After our beautiful wedding in March, we're back from a wonderful honeymoon in Bali! And I mean wonderful.
We spent time in both Seminyak and Ubud and the villas we stayed in were absolute luxury with our own private swimming pools and canopy beds romantically draped with gauzy mosquito nets.
And the people! I’d read everywhere that the Balinese are always smiling, always helpful, always friendly – yes, yes yes, whatever, they’re friendly, I get it – but we weren’t prepared for just how friendly they were.
Of course our culinary adventures were also superb and Bali certainly offers excellent eating whether it's local Balinese, general Indonesian or fab international fusion. I hope to do a few posts about our gastronomic experiences, but to whet your appetite I think I should start with some of the most exquisite dishes I ate in the trip and – even better – they came straight from a cooking class!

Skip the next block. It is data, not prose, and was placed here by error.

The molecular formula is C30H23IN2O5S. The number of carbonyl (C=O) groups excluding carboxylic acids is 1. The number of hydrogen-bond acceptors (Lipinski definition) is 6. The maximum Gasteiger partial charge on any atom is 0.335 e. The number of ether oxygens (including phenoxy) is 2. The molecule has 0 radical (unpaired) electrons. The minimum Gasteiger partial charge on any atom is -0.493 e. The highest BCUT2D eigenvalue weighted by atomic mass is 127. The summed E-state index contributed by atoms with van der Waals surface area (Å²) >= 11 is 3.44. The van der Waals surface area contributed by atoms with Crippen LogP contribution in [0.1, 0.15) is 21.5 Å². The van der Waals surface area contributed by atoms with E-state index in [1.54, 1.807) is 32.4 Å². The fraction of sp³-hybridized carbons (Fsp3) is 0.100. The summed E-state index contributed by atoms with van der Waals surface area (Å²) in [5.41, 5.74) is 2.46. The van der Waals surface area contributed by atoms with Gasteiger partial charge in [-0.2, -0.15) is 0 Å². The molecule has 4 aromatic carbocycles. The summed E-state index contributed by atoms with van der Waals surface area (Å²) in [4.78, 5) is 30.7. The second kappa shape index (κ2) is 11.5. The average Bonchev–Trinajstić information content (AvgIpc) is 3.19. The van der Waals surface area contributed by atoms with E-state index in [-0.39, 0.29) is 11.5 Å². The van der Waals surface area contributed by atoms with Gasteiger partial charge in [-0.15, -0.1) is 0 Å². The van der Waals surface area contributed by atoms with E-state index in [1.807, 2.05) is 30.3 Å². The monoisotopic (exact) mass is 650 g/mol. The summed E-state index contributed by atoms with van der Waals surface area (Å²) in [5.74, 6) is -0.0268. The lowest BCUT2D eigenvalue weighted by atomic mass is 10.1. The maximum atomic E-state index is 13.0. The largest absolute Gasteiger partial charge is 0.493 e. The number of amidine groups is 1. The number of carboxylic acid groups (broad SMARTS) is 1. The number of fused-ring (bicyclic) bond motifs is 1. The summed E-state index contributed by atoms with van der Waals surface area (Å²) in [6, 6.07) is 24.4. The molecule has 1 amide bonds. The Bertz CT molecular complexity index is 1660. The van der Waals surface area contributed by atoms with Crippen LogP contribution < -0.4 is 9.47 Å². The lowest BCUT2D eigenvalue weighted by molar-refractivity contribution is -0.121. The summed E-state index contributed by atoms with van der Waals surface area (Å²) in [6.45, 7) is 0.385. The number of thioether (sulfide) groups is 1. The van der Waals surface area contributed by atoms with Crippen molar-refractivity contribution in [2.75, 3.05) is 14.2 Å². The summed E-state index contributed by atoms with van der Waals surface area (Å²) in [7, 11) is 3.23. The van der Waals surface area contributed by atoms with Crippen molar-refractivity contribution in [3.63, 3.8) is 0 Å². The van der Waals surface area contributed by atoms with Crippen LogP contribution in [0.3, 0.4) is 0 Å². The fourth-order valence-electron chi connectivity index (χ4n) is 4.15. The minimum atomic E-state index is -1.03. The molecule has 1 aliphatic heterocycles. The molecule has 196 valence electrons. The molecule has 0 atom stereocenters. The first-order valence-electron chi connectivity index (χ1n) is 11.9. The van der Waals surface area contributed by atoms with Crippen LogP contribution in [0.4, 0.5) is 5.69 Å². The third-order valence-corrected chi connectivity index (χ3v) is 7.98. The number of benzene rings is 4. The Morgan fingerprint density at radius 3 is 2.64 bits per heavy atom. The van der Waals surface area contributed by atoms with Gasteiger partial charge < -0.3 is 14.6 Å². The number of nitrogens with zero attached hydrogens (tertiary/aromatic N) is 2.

When we decided on Bali the first thing I did was investigate which cooking schools were top notch and Casa Luna was raved about in every online and hardcopy guide book. I booked Jonas and I in for a vegetarian cooking class for our very first morning.
Casa Luna is a restaurant, guest house and cooking school of Australian Janet de Neefe who married a Balinese man and got hooked on local food and culture.
Her Honeymoon Guesthouse on Jalan Bisma in Ubud was a beautiful building and the class was conducted on an airy open terrace that looked out across rooftops, shrines and rice fields. It was the perfect setting to learn about Bali’s cuisine, especially in Ubud which is hailed as a stronghold of Balinese culture including food, art and dance.
Before I launch into the dishes, I have to outline a little bit about Balinese cuisine in general. The main flavours are simple, fresh and punchy. The following is what I gleaned from the cooking lesson and my 10 days of three course feasting.
Turmeric and different gingers (ie galangal or torch ginger) play a central role and coconut can be found in various forms: fresh flesh, coconut juice, coconut milk, roasted coconut, coconut sambal.